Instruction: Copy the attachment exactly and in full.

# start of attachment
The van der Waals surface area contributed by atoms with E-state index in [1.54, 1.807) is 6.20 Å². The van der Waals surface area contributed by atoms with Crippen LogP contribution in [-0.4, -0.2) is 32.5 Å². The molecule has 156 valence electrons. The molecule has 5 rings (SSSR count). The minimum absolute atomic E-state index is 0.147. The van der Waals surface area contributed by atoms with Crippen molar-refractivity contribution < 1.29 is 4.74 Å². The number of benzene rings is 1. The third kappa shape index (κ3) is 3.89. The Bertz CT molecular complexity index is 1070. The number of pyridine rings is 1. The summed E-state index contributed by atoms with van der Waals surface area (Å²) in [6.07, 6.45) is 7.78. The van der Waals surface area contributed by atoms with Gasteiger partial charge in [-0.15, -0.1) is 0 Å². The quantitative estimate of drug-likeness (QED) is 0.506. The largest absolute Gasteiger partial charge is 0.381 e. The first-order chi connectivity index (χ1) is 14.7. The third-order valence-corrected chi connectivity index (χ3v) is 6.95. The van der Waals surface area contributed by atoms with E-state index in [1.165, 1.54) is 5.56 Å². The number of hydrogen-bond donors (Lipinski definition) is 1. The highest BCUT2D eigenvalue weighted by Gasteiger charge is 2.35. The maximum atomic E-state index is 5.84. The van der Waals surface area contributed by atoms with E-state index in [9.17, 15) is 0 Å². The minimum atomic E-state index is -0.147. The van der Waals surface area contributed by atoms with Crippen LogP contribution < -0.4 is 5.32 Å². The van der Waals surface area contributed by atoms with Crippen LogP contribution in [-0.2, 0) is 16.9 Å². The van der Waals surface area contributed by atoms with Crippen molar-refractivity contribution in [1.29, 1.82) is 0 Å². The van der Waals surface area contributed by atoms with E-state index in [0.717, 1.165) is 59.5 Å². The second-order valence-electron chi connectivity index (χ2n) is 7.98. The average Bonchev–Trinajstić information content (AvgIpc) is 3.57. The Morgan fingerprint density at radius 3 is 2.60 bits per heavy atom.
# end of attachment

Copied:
The van der Waals surface area contributed by atoms with E-state index in [1.54, 1.807) is 6.20 Å². The van der Waals surface area contributed by atoms with Crippen LogP contribution in [-0.4, -0.2) is 32.5 Å². The molecule has 156 valence electrons. The molecule has 5 rings (SSSR count). The minimum absolute atomic E-state index is 0.147. The van der Waals surface area contributed by atoms with Crippen molar-refractivity contribution < 1.29 is 4.74 Å². The number of benzene rings is 1. The third kappa shape index (κ3) is 3.89. The Bertz CT molecular complexity index is 1070. The number of pyridine rings is 1. The summed E-state index contributed by atoms with van der Waals surface area (Å²) in [6.07, 6.45) is 7.78. The van der Waals surface area contributed by atoms with Gasteiger partial charge in [-0.15, -0.1) is 0 Å². The quantitative estimate of drug-likeness (QED) is 0.506. The largest absolute Gasteiger partial charge is 0.381 e. The first-order chi connectivity index (χ1) is 14.7. The third-order valence-corrected chi connectivity index (χ3v) is 6.95. The van der Waals surface area contributed by atoms with E-state index in [1.165, 1.54) is 5.56 Å². The number of hydrogen-bond donors (Lipinski definition) is 1. The highest BCUT2D eigenvalue weighted by Gasteiger charge is 2.35. The maximum atomic E-state index is 5.84. The van der Waals surface area contributed by atoms with E-state index in [9.17, 15) is 0 Å². The minimum atomic E-state index is -0.147. The van der Waals surface area contributed by atoms with Crippen LogP contribution < -0.4 is 5.32 Å². The van der Waals surface area contributed by atoms with Crippen LogP contribution in [-0.2, 0) is 16.9 Å². The van der Waals surface area contributed by atoms with Crippen molar-refractivity contribution in [1.29, 1.82) is 0 Å². The van der Waals surface area contributed by atoms with E-state index in [0.717, 1.165) is 59.5 Å². The second-order valence-electron chi connectivity index (χ2n) is 7.98. The average Bonchev–Trinajstić information content (AvgIpc) is 3.57. The Morgan fingerprint density at radius 3 is 2.60 bits per heavy atom.